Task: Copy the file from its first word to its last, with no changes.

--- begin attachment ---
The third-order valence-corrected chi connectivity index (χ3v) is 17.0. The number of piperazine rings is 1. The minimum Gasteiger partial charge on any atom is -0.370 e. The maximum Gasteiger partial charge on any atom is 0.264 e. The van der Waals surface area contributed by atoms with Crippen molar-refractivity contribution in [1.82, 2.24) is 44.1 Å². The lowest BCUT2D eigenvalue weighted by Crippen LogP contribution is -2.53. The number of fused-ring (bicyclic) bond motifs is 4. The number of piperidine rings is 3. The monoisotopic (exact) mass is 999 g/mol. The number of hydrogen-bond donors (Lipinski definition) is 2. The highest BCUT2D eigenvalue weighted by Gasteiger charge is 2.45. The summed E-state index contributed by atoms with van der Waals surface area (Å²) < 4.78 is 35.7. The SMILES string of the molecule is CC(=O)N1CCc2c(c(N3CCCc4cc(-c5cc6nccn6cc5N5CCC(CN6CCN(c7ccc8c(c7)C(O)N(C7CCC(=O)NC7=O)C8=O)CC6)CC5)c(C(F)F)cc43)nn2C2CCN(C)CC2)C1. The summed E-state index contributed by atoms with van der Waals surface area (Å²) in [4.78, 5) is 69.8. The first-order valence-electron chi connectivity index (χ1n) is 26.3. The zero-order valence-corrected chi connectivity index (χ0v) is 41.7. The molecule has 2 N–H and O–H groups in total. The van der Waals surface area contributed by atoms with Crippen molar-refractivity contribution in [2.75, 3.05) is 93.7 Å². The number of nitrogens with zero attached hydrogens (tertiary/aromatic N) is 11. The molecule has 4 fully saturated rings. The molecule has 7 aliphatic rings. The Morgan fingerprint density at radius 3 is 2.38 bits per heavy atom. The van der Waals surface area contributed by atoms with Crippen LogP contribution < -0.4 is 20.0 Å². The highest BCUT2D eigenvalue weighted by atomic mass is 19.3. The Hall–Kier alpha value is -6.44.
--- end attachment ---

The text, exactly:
The third-order valence-corrected chi connectivity index (χ3v) is 17.0. The number of piperazine rings is 1. The minimum Gasteiger partial charge on any atom is -0.370 e. The maximum Gasteiger partial charge on any atom is 0.264 e. The van der Waals surface area contributed by atoms with Crippen molar-refractivity contribution in [1.82, 2.24) is 44.1 Å². The lowest BCUT2D eigenvalue weighted by Crippen LogP contribution is -2.53. The number of fused-ring (bicyclic) bond motifs is 4. The number of piperidine rings is 3. The monoisotopic (exact) mass is 999 g/mol. The number of hydrogen-bond donors (Lipinski definition) is 2. The highest BCUT2D eigenvalue weighted by Gasteiger charge is 2.45. The summed E-state index contributed by atoms with van der Waals surface area (Å²) < 4.78 is 35.7. The SMILES string of the molecule is CC(=O)N1CCc2c(c(N3CCCc4cc(-c5cc6nccn6cc5N5CCC(CN6CCN(c7ccc8c(c7)C(O)N(C7CCC(=O)NC7=O)C8=O)CC6)CC5)c(C(F)F)cc43)nn2C2CCN(C)CC2)C1. The summed E-state index contributed by atoms with van der Waals surface area (Å²) in [4.78, 5) is 69.8. The first-order valence-electron chi connectivity index (χ1n) is 26.3. The zero-order valence-corrected chi connectivity index (χ0v) is 41.7. The molecule has 2 N–H and O–H groups in total. The van der Waals surface area contributed by atoms with Crippen molar-refractivity contribution in [2.75, 3.05) is 93.7 Å². The number of nitrogens with zero attached hydrogens (tertiary/aromatic N) is 11. The molecule has 4 fully saturated rings. The molecule has 7 aliphatic rings. The Morgan fingerprint density at radius 3 is 2.38 bits per heavy atom. The van der Waals surface area contributed by atoms with Crippen LogP contribution < -0.4 is 20.0 Å². The highest BCUT2D eigenvalue weighted by atomic mass is 19.3. The Hall–Kier alpha value is -6.44.